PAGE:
In both studies, only a moiety of the substance applicated was recovered. However this is not remarkable and rather typical for human biomonitoring studies.

The same findings, with additional kinetic data, were observed in blood:

Rats were administered single oral doses of DPHP of 0.7 and 100 mg/kg body weight. Concentration-time courses of DPHP and metabolites were monitored in blood. The areas under the concentration-time curves in blood (AUCs), normalized for the dose of DPHP, showed the following order: DPHP < mono-(2-propyl-6-oxoheptyl) phthalate < mono-(2 -propyl-6-hydroxyheptyl) phthalate = mono-(2-propylheptyl) phthalate < mono-(2-propyl-6-carboxy-hexyl) phthalate (cx-MPHP). Glucuronidation of the monoesters accounted for less than 5% of total compounds. The elimination half-lives of the compounds ranged from 2.3 h (DPHP) to 8.2 h (cx-MPHP). The normalized AUCs of the metabolites were lower at the high dose of DPHP than at the low one indicating saturation kinetics of intestinal DPHP hydrolysis (Klein, 2016).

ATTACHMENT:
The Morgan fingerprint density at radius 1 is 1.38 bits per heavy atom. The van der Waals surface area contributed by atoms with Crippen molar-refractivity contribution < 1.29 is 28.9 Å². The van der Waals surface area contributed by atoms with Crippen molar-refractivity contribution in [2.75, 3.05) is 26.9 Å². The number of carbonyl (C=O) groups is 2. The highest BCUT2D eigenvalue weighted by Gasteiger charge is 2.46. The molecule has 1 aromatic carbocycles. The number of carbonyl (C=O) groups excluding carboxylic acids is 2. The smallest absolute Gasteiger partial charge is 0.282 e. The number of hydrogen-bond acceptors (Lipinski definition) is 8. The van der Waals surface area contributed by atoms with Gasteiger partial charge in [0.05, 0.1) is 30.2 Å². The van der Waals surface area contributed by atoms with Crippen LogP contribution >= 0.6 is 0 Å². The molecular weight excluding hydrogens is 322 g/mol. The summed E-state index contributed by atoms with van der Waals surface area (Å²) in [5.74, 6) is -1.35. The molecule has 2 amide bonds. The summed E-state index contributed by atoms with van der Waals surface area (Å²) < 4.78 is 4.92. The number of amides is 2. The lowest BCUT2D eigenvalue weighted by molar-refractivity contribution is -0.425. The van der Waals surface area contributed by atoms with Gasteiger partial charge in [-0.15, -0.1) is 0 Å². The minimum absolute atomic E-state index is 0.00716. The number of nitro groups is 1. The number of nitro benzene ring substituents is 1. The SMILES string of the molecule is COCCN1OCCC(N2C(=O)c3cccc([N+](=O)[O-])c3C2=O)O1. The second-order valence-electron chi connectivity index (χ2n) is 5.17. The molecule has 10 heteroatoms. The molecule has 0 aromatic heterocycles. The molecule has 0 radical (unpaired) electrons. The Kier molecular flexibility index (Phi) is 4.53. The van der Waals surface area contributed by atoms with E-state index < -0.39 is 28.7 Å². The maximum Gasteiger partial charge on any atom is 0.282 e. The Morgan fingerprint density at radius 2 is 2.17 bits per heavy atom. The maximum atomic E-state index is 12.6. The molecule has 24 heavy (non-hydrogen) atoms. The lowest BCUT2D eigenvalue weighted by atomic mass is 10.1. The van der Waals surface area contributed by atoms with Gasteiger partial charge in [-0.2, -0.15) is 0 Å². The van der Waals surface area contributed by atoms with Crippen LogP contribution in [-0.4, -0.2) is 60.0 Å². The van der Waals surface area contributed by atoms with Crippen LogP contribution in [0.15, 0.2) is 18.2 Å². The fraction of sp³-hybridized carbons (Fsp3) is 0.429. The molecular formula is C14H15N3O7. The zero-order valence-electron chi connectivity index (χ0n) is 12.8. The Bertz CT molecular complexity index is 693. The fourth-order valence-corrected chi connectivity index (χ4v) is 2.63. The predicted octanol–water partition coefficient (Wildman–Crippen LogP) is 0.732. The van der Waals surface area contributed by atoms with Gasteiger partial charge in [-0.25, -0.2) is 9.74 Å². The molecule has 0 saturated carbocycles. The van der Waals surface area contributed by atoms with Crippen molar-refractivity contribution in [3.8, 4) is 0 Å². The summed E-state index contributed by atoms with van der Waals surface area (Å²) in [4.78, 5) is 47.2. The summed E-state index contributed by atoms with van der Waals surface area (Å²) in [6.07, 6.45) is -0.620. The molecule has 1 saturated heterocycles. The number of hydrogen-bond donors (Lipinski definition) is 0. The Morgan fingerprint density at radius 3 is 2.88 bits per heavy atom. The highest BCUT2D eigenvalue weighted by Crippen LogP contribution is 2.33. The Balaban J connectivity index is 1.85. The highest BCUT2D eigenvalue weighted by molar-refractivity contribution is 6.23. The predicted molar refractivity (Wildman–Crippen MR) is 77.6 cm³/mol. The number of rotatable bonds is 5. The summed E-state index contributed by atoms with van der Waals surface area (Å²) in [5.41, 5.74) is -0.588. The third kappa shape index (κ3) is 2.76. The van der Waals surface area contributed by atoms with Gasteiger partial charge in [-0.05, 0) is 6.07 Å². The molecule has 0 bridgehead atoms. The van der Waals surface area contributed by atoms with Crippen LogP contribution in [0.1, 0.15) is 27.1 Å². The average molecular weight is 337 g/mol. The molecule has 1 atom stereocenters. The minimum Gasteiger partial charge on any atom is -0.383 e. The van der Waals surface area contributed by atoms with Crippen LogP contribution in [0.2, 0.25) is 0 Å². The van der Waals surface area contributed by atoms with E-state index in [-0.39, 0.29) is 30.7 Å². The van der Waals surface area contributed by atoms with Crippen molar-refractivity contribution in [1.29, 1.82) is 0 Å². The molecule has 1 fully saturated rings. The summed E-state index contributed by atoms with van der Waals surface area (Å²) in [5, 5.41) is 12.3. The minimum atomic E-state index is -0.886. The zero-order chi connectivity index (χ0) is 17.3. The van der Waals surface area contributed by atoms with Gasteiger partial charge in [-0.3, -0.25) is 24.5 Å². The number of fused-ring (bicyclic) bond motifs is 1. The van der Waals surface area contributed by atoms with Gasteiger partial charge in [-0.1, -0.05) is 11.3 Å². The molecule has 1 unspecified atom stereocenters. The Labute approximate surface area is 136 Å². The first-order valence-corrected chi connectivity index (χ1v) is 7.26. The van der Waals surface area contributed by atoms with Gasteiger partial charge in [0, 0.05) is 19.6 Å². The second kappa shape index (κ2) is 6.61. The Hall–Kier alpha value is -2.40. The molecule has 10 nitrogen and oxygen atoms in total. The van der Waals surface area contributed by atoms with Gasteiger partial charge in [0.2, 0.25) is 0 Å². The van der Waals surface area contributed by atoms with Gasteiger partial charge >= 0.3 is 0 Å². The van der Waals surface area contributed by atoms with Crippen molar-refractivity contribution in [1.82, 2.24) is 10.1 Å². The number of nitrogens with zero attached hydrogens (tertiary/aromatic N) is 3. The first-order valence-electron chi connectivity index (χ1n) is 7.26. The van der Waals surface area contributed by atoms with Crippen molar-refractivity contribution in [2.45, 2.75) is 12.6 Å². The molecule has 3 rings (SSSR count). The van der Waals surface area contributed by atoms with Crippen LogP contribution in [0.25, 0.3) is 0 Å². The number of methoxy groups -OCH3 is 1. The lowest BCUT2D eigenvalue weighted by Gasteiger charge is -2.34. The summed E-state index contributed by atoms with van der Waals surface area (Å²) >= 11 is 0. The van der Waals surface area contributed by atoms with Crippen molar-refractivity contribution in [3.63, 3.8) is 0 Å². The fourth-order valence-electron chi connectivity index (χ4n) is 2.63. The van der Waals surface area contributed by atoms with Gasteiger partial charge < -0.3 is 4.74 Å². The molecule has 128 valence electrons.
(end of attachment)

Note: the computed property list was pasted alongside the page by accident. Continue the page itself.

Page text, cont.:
In another study of Klein (2018), DPHP and selected metabolites were monitored in blood and urine of 6 male volunteers over time following ingestion of a single DPHP dose (0.7 mg/kg body weight). Concentration-time courses in blood were obtained up to 24 h for DPHP, mono-(2-propylheptyl) phthalate (MPHP), mono-(2-propyl-6-hydroxyheptyl) phthalate (OH-MPHP), and mono-(2-propyl-6-oxoheptyl) phthalate (oxo-MPHP); amounts excreted in urine were determined up to 46 h for MPHP, OH-MPHP, oxo-MPHP, and mono-(2-propyl-6-carboxyhexyl) phthalate (cx-MPHP). AUCs were: DPHP > MPHP > oxo-MPHP > OH-MPHP. The amounts excreted in urine were: oxo-MPHP > OH-MPHP> > cx-MPHP > MPHP. The AUCs of MPHP, oxo-MPHP, or OH-MPHP could be estimated well from the cumulative amounts of urinary OH-MPHP or oxo-MPHP excreted within 22 h after DPHP intake.